Immunoreactive fractions were estimated by linear regression analysis of total/bound activity against 1/[cell concentration].All animal experiments were performed at the Animal Resource Centre of the BC Cancer Agency Research Centre in accordance with the institutional guidelines of the University of British Columbia Animal Care Committee (Vancouver, BC, Canada) and under the supervision of authorized investigators.Female immunodeficient NOD.Cg-Prkdcscid Il2rgtm1Wjl/SzJ(NSG) mice (obtained from an in- house breeding colony) were subcutaneously injected with 8 x 106 SKOV-3 cells in matrigel (BD Bioscience) on the right flank. Mice were anaesthetised with isoflurane (2% in O2) and injected via tail vein with either 89Zr-(ST)-DFO-Trastuzumab (4.0 ± 0.3 MBq, corresponding to 35 ± 2 µg of antibody) or 89Zr-(LT)-DFO-Trastuzumab (3.4 ± 0.2 MBq, corresponding to 22 ± 1 µg of antibody), 2 weeks after SKOV-3 cell inoculation (n=3 per group). Each mouse underwent a CT scan for attenuation correction followed by a µPET acquisition, acquired 1, 3 and 5 days post- injection using a Siemens Inveon microPET/CT scanner (Siemens Medical Solutions, Knoxville, TN, USA) and under anesthesia (2% isoflurane-O2). To acquire approximately the same counts for PET images the counting time was adjusted to the injected activity (20min scan for 89Zr- (ST)-DFO-Trastuzumab and 24 min scan for 89Zr-(LT)-DFO-Trastuzumab). Images were reconstructed using the 3-dimensional ordered-subsets expectation maximization (OSEM3D, 2 iterations) followed by a fast maximum a priori algorithm (FastMAP: 18 iterations) and attenuation corrected based on the CT image.At day 5 post injection of the 89Zr-DFO-Trastuzumab, mice were euthanized by inhalation of isoflurane followed by CO2. Blood was withdrawn by intracardiac puncture, and then tumors and organs of interest were harvested, washed in PBS, blotted dry and weighed. Activity of each sample was measured by a gamma counter with decay correction. The activity uptake was expressed as a percentage of the injected dose per gram of tissue (%ID/g). Statistical analysis for biodistribution data were performed using GraphPad Prism (version 7). P values were calculated using multiple t-tests with the Holm-Sidak method to correct for multiple comparisons. P values< 0.05 were considered statistically significant. Results and Discussion 89Zr-(ST) production on the TR19 was achieved with an average current of 14.6 µA, with integrated doses ranging from 631 to 2112 µA·min due to the differences in irradiation times and days. Differences in integrated currents were primarily due to the scheduling time for sufficient 89Zr at the time of purification. Shorter runs (~ 60 min) where purification was scheduled the same or within one day of the irradiation were run with an average integrated dose of 755 ± 124 μA.min and resulted in 456 ± 116 MBq of 89Zr-(ST) produced decay corrected to end of beam (EOB, n = 9). Longer irradiations, typically 130 min, where performed when purification was scheduled for at least 24 h post irradiation and were run with an average integrated dose of 1797± 379 μA·min and resulted in 715 ± 247 MBq 89Zr decay corrected to EOB (n = 5) (Table 1).Due to the 100% natural abundance of 89Y, irradiation of the Y(NO3)3 solution in the liquid target system produced solely 89Zr through the 89Y(p,n)89Zr reaction. A one hour irradiation of Y(NO3)3 solution produced on average 38 ± 17 MBq of 89Zr (n = 9, decay corrected to EOB, Table 1); while this was a sufficient amount of activity to test radiolabeling chemistry, it is likely below the lower limit needed to prepare an antibody conjugate of high enough specific activity for a comprehensive pre-clinical imaging study. To produce sufficient yields of 89Zr to complete a pre-clinical imaging study, four hour irradiations were performed. A 4 h irradiation produced an average of 85 ± 3 MBq of activity (n = 4, decay corrected to EOB, Table 1). A comparison of solid and liquid 89Zr production yields found in literature are compared (Table 2). While the saturation yield of the 60 min irradiation agrees well within error with the results from Pandey et al for an irradiation of 120 min, our longer 221 min irradiation has a lower saturation yield compared to the 60 min irradiation of 50%. While a drop in saturation yield for longer irradiation is expected [28], the magnitude of the drop is not understood at this moment. The radionuclidic purity of the crude irradiated LT solution 48 h after EOB and dissolved ST 72 h after EOB were found to be > 99.0%, confirmed by gamma spectroscopy (Figure 1).Purification of the 89Zr from the 89Y target material was achieved with solid phase separation on a hydroxamate resin for both ST and LT productions. Extraction and purification of the ST irradiated foil was often performed at least 24 h after EOB. Due to the current set up at BCCA, manual extraction of the foil was required and performed when the field from the target was acceptable and around daily clinical 18F production runs. Purification of 89Zr-(ST) is achievable within 30 min after the complete dissolution of the irradiated foil, 100 mg of the hydroxamate resin. As described in the methods, the dissolved ST solution was diluted to 2 M HCl and loaded onto the resin, washed with 2 M HCl and H2O and eluted with 0.5 mL aliquots of 1 M oxalic acid.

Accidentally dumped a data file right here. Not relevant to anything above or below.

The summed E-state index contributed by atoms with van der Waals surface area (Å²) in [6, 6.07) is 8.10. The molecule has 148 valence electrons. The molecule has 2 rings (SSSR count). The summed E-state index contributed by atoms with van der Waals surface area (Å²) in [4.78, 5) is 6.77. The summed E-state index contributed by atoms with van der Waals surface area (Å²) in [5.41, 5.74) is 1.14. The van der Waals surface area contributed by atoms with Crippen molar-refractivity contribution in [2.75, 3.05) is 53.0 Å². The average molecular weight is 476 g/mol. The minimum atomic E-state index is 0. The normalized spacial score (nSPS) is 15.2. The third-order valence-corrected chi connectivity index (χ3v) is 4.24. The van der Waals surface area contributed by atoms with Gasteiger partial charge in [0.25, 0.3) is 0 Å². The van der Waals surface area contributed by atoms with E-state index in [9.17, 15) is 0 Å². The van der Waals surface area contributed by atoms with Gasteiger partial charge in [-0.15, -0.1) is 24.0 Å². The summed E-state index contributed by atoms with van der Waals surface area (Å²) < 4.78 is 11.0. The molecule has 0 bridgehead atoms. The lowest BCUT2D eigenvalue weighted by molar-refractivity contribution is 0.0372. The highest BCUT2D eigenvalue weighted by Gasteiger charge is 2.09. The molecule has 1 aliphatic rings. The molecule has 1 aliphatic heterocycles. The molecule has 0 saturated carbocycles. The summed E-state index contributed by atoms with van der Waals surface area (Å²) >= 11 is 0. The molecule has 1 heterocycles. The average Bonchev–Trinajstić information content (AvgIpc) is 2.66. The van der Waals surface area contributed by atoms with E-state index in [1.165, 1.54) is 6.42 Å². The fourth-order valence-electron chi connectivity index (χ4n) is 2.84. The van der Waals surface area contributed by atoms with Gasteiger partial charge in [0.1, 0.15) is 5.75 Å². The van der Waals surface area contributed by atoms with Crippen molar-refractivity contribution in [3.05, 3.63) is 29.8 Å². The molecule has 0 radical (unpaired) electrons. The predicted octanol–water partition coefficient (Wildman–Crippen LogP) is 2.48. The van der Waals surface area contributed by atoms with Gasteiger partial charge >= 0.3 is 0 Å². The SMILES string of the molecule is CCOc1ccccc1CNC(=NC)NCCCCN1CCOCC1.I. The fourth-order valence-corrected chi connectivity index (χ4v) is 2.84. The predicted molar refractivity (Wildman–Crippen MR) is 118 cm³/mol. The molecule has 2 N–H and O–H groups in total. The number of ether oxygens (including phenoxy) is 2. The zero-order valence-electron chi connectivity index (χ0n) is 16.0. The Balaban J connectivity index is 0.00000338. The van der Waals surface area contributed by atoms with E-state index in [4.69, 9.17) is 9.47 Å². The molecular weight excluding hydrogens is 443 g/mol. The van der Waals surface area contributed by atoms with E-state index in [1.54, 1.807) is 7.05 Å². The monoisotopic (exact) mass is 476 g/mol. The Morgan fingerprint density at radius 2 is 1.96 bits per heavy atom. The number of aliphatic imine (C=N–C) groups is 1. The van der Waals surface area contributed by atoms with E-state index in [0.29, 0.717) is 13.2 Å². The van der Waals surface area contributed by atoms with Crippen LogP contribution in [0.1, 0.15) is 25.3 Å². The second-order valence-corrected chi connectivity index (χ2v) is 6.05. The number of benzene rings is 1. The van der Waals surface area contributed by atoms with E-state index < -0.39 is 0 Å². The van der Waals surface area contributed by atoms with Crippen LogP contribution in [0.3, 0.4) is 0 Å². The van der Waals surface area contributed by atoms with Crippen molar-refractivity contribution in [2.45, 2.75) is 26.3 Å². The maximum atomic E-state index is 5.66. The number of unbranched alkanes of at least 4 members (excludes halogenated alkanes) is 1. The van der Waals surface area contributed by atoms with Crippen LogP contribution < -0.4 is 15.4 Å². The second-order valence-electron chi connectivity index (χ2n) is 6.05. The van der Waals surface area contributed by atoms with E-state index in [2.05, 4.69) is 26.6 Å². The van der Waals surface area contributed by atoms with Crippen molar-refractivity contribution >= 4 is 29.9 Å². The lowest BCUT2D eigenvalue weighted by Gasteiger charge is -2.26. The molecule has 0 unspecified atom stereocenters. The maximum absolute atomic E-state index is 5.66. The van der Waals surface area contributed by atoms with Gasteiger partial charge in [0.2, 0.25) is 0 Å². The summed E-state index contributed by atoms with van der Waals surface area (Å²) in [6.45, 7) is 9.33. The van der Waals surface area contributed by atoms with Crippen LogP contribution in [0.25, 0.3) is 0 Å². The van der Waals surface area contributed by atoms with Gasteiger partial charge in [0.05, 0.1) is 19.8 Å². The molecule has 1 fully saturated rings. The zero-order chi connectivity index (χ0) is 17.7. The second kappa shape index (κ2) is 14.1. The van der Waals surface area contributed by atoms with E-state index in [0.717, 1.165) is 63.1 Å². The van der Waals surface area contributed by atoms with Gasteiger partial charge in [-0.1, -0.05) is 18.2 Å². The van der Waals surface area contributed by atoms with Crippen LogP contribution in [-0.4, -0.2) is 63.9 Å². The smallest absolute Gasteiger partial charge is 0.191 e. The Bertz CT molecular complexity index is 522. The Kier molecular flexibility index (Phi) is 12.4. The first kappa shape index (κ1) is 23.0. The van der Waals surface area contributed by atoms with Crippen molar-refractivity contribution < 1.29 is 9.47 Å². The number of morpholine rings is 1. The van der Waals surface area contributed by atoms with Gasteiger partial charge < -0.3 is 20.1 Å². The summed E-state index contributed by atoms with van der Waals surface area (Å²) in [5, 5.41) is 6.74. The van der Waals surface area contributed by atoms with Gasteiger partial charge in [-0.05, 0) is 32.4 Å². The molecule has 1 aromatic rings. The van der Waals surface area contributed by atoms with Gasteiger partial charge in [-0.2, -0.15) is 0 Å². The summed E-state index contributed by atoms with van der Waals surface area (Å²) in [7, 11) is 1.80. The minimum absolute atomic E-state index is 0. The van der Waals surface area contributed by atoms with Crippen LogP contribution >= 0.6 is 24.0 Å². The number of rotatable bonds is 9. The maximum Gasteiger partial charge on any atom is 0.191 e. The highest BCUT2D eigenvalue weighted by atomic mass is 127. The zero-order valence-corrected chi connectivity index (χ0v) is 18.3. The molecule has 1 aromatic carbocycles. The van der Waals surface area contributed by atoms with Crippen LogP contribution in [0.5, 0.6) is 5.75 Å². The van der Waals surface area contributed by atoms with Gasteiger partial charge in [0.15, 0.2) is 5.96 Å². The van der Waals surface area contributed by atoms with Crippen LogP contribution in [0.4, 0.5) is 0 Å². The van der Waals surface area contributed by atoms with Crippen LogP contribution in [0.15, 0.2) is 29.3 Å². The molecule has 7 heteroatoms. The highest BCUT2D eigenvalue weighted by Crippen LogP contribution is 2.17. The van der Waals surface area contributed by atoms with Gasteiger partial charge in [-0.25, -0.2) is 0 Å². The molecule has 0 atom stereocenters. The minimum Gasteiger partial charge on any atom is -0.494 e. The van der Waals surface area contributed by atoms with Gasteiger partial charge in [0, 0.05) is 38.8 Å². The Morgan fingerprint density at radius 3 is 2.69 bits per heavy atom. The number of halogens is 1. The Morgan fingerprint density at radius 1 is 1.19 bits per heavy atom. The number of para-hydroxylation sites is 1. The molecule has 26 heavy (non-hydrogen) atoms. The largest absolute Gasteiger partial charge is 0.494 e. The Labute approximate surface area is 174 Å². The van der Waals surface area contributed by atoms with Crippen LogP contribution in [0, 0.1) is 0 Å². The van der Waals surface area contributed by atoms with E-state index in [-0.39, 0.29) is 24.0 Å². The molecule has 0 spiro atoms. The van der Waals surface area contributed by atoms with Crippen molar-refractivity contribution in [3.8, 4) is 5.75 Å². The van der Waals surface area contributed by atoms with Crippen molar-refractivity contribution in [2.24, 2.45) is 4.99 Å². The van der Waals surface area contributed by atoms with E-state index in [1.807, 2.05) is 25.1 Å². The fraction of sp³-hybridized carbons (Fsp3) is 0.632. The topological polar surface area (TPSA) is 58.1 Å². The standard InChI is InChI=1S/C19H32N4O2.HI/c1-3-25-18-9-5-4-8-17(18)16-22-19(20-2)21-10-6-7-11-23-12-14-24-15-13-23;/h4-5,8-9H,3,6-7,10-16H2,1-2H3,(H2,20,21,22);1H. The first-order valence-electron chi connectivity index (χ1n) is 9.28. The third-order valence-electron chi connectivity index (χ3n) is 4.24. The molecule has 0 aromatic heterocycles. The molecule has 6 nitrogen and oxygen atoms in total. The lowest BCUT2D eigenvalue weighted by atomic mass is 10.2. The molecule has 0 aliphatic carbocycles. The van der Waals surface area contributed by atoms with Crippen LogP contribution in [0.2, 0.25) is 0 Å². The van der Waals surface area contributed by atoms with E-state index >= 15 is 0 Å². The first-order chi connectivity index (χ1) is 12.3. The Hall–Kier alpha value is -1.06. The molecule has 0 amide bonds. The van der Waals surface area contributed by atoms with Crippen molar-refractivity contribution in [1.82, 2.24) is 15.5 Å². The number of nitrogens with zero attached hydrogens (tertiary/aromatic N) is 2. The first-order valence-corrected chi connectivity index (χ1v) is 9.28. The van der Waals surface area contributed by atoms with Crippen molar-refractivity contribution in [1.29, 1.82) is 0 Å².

The activity from the first 0.5 mL elution from ST purification often yielded sufficient activity required for optimizing radiolabeling conditions and for in vivo studies. On average, 57 ± 17% of radioactivity from the irradiated foil was eluted in the first 0.5mL elution from the hydroxamate resin resulting in 281 ± 94 and 359 ± 145 MBq decayed to EOB for the lower and higher integrated dose runs respectively. Additional elutions resulted in the recovery of 71 ± 16 %, with a total yield of 339 ± 89 and 507 ± 237 MBq for the lower and higher integrated dose runs in a total volume of 1.0 – 1.5 mL. The purified 89Zr at EOB represented in Table 1 includes the total yield from all elutions. For purification of 89Zr for the in vivo study, the activity and concentration in the first elution was sufficient for radiolabeling and an additional elution was not performed.Purification of 89Zr-(LT) required the addition of 10 M HCl (1.4 mL) to the irradiated nitric acid solution with an addition of 2 M HCl (5 mL) in order to adjust the acid concentration to 2 M HCl prior to loading the solution onto a 50 mg hydroxamate resin following procedures outlined previously by our group [17]. To reduce radiation exposure due to the presence of co-produced 13N and 11C, purification of the LT solution started 1 or 4 hr post EOB, for a 60 or 240 min irradiation, respectively. Separation efficiency of the LT solution was 91 ± 6%, resulting in 20 ± 13 MBq decay corrected to EOB for a 60 min irradiation. The elution of the final 89Zr product was achieved with one 0.5 mL elution of 1 M oxalic acid. By increasing the irradiation time to 4 hours, 66 ± 26 MBq of 89Zr-(LT) was isolated (76 ± 26 MBq 89Zr decay corrected to EOB).